Online Homework. In addition to the existing scenario which uses four Web Workers, we have added a scenario with two Web Workers. The workload now covers a wider range of Web Worker performance, and we calculate the score by using the combined run time of both scenarios. We also updated the typo.js library.
As part of the WebXPRT 4 development
process, we researched the possibility of including two new workloads: a
natural language processing (NLP) workload, and an Angular-based message
scrolling workload. After much testing and discussion, we have decided to not
include these two workloads in WebXPRT 4. They will be good candidates for us
to add as experimental WebXPRT 4 workloads in 2022.
The release timeline
Our goal is to publish the WebXPRT 4
preview build by December 15th, which will allow testers to publish
scores in the weeks leading up to the Consumer Electronics Show in Las Vegas in
January 2022. We will provide more detailed information about the GA timeline
here in the blog as soon as possible.
If you have any questions about the details we’ve shared above, please feel free to ask!
As the WebXPRT 4 development process has progressed, we’ve started to discuss the possibility of offering experimental WebXPRT 4 workloads in 2022. These would be optional workloads that test cutting-edge browser technologies or new use cases. The individual scores for the experimental workloads would stand alone, and would not factor in the WebXPRT 4 overall score.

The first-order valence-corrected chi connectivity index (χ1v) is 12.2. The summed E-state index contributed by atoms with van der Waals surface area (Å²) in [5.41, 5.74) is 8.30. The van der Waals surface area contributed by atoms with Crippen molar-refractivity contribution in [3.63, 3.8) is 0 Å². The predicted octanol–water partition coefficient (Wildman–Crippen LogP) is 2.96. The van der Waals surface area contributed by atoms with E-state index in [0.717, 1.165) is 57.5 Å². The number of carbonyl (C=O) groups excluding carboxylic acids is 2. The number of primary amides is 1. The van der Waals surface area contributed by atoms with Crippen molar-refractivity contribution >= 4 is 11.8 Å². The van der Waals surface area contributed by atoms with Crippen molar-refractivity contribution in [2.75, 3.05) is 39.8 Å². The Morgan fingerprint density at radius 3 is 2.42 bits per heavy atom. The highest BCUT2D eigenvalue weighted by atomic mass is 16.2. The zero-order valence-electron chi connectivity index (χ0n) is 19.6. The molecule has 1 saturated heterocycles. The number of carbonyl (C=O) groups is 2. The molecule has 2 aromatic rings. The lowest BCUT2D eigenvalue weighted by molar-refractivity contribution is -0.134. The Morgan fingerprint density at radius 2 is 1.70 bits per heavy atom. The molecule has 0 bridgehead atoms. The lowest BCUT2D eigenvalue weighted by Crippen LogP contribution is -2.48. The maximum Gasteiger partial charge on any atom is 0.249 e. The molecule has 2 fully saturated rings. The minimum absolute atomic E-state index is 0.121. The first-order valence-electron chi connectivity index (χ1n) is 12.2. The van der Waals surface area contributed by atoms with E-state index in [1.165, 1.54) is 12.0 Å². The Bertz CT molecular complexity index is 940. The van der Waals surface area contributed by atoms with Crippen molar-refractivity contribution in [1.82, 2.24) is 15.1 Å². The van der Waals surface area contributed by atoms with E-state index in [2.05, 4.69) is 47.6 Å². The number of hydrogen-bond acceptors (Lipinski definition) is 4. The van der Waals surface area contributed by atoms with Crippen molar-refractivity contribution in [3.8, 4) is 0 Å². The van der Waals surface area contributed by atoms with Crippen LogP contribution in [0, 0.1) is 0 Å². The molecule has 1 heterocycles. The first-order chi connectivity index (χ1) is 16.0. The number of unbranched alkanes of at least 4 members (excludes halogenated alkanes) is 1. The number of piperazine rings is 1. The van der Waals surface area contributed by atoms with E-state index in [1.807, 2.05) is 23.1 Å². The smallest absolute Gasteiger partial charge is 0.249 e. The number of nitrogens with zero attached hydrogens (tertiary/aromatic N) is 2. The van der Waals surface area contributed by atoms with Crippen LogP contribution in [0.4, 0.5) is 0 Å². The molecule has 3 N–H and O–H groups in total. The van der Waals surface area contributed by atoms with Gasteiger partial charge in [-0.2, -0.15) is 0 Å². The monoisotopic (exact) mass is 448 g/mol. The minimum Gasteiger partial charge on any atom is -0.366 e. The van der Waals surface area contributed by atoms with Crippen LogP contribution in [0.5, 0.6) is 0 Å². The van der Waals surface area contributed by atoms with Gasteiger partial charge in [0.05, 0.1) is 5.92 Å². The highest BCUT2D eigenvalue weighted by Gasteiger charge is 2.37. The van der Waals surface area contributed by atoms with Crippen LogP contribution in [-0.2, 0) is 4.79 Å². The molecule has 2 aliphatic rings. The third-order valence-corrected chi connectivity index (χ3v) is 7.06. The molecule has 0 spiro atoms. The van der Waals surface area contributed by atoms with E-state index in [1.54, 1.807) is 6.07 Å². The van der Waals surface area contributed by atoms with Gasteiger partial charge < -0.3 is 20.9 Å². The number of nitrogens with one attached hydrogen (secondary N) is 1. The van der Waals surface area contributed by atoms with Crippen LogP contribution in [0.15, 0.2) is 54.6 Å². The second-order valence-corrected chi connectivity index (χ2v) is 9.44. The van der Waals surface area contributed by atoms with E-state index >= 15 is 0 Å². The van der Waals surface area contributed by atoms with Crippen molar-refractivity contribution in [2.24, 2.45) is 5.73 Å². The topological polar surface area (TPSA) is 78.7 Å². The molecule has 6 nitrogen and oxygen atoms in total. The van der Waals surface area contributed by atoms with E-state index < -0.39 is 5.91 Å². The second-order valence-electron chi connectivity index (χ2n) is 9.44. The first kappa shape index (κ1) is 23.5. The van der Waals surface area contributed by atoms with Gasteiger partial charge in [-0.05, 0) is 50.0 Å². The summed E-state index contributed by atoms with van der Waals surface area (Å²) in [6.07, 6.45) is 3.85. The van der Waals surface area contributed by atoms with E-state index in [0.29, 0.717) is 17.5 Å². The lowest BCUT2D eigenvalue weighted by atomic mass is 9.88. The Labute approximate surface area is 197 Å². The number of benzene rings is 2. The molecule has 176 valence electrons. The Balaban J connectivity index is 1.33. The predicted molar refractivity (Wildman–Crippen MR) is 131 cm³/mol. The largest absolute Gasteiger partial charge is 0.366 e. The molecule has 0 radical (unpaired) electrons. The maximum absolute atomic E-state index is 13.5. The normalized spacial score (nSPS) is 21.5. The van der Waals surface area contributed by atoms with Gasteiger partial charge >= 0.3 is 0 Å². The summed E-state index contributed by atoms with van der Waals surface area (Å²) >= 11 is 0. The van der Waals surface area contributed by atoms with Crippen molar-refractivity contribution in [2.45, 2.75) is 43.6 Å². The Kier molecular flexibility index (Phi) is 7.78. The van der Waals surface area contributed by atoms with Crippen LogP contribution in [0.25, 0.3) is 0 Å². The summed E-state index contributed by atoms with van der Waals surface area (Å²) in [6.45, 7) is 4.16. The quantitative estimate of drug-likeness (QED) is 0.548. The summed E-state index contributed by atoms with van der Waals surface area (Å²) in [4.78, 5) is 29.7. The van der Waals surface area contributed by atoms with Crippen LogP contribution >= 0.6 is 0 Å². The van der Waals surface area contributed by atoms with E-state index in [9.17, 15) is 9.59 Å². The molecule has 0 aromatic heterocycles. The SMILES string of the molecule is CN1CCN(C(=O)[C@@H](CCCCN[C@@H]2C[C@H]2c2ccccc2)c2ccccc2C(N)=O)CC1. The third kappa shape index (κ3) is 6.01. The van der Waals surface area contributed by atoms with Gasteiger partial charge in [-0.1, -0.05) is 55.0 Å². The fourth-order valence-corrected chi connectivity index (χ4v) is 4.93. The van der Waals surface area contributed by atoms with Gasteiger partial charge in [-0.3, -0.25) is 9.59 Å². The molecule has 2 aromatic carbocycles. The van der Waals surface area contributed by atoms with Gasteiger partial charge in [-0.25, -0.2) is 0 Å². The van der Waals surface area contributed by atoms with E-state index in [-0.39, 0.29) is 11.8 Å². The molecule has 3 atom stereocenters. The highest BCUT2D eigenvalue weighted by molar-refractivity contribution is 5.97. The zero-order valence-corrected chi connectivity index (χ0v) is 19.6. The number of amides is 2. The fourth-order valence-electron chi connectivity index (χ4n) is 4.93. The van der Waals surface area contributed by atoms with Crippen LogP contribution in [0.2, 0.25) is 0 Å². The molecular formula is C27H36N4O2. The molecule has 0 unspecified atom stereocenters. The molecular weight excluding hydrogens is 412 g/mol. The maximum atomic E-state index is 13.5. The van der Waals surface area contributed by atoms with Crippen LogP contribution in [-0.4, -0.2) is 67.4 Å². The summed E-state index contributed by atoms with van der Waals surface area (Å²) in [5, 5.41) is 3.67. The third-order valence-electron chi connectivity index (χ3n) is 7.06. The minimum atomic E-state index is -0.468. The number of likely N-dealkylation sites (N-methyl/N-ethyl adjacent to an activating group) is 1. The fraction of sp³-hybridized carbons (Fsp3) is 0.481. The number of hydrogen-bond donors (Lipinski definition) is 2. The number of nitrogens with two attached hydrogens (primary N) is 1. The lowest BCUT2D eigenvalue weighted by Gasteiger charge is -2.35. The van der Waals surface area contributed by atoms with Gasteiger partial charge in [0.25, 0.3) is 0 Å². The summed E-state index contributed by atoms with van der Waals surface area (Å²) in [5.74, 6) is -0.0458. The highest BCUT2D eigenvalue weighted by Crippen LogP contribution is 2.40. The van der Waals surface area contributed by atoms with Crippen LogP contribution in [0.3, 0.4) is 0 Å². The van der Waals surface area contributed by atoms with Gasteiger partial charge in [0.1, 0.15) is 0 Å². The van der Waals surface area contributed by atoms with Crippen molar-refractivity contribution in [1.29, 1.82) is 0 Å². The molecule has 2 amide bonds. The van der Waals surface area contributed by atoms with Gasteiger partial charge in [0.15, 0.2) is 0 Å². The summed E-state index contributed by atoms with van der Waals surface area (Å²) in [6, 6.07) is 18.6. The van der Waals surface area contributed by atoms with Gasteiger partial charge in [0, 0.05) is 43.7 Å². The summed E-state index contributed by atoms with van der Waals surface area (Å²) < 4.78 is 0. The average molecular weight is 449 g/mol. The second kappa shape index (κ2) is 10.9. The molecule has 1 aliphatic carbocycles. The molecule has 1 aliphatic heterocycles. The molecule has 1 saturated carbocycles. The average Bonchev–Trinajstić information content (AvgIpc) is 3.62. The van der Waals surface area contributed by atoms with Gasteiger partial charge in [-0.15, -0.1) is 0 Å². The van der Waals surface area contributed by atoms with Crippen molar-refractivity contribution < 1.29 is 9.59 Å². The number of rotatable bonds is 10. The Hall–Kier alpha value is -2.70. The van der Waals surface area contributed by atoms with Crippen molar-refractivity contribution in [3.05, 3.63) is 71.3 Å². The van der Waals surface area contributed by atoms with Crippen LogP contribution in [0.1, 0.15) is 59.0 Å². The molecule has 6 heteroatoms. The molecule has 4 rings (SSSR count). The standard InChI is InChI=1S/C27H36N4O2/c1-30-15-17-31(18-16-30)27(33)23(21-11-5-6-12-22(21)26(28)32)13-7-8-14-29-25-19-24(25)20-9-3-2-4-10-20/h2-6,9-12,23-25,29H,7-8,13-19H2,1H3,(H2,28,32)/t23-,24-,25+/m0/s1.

WebXPRT testers would be able to run the experimental workloads one of two ways: by manually selecting them on the benchmark’s home screen, or by adjusting a value in the WebXPRT 4 automation scripts.
Testers would benefit from experimental workloads by being able to compare how well certain browsers or systems handle new tasks (e.g., new web apps or AI capabilities). We would benefit from fielding workloads for large-scale testing and user feedback before we commit to including them as core WebXPRT workloads.
Do you have any general thoughts about experimental workloads for browser performance testing, or any specific workloads that you’d like us to consider? Please let us know.
People choose a default web browser based on several factors.
Speed is sometimes the deciding factor, but privacy settings, memory load,
ecosystem integration, and web app capabilities can also come into play.
Regardless of the motivations behind a person’s go-to browser choice, the